NHS students land prestigious scholarships for study abroad experiences

NHS students land prestigious scholarships for study abroad experiences
Scholarship winners Maggie Dawson (left) and Tau'Toya Broadway (right)

NHS students land prestigious scholarships for study abroad experiences

02 Jun 2015    By McKenzie Swanson

Two students in the Nutrition and Health Sciences (NHS) program have been awarded prestigious scholarships that will enable them to study abroad beginning in the summer of 2015. Maggie Dawson, a senior dietetics major, earned a David L. Boren Scholarship that will take her to Mozambique. Tau’Toya Broadway, a junior nutrition major, received a Benjamin A. Gilman International Scholarship for her trip to Ethiopia.

The Boren Scholarship is part of the National Security Education Program, which is focused on geographical areas, languages and fields of study deemed critical to U.S. national security. The scholarship provides funding to undergraduate students to foster interest in international affairs and increase competency in other languages and cultures. Dawson is one of just 171 award recipients this year. She will first study Portuguese this summer at the University of Florida (an aspect of the program that is only for students studying African languages), then she will attend the Universidade Eduardo Mondlane in Maputo, Mozambique in the fall before going on to work with an organization called Cooperative for Assistance and Relief Everywhere (CARE) in the spring.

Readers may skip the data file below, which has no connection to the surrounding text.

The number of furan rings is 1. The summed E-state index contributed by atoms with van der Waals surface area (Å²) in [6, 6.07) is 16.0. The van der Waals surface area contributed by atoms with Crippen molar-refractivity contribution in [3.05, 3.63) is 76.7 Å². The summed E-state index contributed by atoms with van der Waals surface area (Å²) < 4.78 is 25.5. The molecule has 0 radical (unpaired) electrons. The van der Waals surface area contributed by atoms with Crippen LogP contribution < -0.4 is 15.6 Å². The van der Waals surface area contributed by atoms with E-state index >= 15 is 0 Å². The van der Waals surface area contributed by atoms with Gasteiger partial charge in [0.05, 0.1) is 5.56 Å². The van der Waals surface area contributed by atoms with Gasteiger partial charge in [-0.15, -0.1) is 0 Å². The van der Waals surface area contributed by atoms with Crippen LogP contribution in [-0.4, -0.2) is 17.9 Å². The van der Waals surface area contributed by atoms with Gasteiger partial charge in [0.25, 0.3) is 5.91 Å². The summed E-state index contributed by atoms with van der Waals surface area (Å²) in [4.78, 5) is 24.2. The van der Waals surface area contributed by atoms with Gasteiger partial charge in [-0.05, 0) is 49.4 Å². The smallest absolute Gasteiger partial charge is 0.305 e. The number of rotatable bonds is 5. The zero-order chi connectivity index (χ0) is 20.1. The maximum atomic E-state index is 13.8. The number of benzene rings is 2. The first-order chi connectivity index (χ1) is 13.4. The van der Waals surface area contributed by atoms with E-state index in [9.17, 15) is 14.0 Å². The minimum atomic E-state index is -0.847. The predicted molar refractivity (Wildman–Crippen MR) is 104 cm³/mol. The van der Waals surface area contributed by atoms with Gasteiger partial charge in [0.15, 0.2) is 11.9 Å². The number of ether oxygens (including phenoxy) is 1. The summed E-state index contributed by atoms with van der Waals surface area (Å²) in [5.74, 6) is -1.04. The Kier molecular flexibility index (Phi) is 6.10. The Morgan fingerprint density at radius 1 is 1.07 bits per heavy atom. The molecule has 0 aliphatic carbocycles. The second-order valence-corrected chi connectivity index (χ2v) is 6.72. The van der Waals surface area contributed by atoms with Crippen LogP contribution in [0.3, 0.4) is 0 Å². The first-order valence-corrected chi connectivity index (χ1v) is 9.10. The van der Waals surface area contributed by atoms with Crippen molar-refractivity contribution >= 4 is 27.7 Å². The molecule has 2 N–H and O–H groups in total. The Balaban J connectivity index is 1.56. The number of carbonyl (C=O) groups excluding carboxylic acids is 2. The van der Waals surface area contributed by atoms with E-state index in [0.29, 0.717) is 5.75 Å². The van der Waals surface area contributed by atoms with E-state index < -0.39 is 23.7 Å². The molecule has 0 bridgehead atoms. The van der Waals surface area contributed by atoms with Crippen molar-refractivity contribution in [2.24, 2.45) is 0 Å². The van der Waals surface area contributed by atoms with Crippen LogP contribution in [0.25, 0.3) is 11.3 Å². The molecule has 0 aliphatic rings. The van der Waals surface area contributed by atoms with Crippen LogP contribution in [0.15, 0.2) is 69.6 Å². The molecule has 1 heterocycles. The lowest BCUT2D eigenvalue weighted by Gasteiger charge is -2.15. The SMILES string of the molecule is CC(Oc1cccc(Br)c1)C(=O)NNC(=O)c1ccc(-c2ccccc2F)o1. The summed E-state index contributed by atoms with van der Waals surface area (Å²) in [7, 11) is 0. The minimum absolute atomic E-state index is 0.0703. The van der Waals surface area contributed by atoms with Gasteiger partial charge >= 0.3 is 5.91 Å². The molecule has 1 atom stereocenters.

Though there will be many learning opportunities on the trip, the primary goal of the study abroad experience is to learn Portuguese, a language most people don’t realize is spoken in Africa.

“You think about it just in Brazil and Portugul,” said Dawson,” “but there are at least six countries in Africa that speak Portuguese as their official language… I originally was going to apply for the program in Brazil, but when I found out there was one in Africa, I couldn’t turn that down."

This isn’t Dawson’s first time overseas with UNL. Last summer, she took a trip to Ethiopia to study food security.

“It was a really cool experience. That made me more interested in going back to Africa, so when I found out there was a country that spoke Portuguese, I jumped on that … I loved Africa, I thought it was so amazing when I went last summer. I am really excited to go back.”

To apply for the Boren Scholarship, Dawson sought help from CEHS Professor Mary Willis.

“She was one of the ones that encouraged me to apply for it, because I wasn’t thinking about it,” said Dawson. “It is a really big scholarship and it wasn’t  something that I expected to win. It’s such a long process, I thought ‘should I even go through this?’… But she really encouraged me."

In fact, it was Willis who helped Dawson find her internship position with CARE. During that phase of her trip, Dawson will work with the organization’s early childhood development program to develop case studies that examine the eating habits and food practices of families and children in Mozambique. It will be a research-based experience Dawson hasn’t had before.

“That’s something that will be kind of new for me and something that I don’t really understand right now,” said Dawson. “So a lot of it will be a learning process, but I’m really excited for that.”